Every Must-See Moment From The George Floyd Protests

George Floyd's murder sparked global racial justice protests. These protests, and the responses to them, have highlighted the best and worst in humanity.
Well over a thousand people gathered in downtown Des Moines, joining other protests around the country demanding justice over the murder of George Floyd by a police officer in Minneapolis. (Phil Roeder from Des Moines, IA, USA/Creative Commons)

Well over a thousand people gathered in downtown Des Moines, joining other protests around the country demanding justice over the murder of George Floyd by a police officer in Minneapolis. (Phil Roeder from Des Moines, IA, USA/Creative Commons)

Moments like these require unrelenting truthtelling. We take pride in being reader-funded. If you like our work, support our journalism.

After Derek Chauvin, Thomas Lane, J.A. Kueng, and Tou Thao killed George Floyd in Minneapolis on May 25, 2020, people across the country protested his senseless, brutal death at the hands of police. There have been massive peaceful protests, meticulously documented brutality from police, true moments of humanity, and opportunists who brought chaos.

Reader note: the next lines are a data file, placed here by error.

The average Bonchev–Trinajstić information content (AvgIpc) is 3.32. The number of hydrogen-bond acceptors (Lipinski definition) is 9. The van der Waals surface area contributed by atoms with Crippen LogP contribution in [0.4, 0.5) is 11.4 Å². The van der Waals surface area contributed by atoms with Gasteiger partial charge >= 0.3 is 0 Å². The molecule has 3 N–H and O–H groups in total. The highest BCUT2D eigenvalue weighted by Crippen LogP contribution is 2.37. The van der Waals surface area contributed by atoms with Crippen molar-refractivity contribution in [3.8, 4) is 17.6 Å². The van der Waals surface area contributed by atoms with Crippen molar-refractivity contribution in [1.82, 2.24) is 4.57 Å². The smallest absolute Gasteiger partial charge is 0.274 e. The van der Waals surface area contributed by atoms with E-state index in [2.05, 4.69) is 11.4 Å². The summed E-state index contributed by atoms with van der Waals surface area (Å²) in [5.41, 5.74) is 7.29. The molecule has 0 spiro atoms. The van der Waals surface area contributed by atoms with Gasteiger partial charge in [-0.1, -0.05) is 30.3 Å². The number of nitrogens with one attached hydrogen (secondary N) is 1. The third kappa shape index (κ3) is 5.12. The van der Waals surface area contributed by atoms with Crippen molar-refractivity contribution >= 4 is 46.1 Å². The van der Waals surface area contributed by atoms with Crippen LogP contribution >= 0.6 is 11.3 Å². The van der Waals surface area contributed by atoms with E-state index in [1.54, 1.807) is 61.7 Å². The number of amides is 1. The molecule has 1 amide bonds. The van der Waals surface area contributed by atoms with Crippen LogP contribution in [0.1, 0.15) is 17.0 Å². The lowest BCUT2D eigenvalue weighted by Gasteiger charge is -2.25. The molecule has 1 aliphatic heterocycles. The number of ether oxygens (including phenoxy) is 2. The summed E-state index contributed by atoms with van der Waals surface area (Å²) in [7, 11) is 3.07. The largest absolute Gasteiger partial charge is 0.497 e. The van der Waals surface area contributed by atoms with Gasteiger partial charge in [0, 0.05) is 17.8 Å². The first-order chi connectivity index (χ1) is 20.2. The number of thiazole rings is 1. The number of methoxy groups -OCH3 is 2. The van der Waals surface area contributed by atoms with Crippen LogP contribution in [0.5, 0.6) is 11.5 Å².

President Donald Trump responded to citizens petitioning their government for a redress of grievances by using military force and finally getting his wall in the form of a fence around the White House.

On June 3, 2020, after eight days of protests, Minnesota Attorney General Keith Ellison elevated the 3rd-degree murder charge against Chauvin to 2nd-degree murder and charged the other three officers involved in Floyd’s death with aiding and abetting his murder. All four officers are now in custody; Lane, Kueng, and Thao are being held on a $1 million bond. These charges mark a major win for protesters, who welcomed the news with songs:

Here are the George Floyd protests, in video and photographs.

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Images and videos of peaceful protests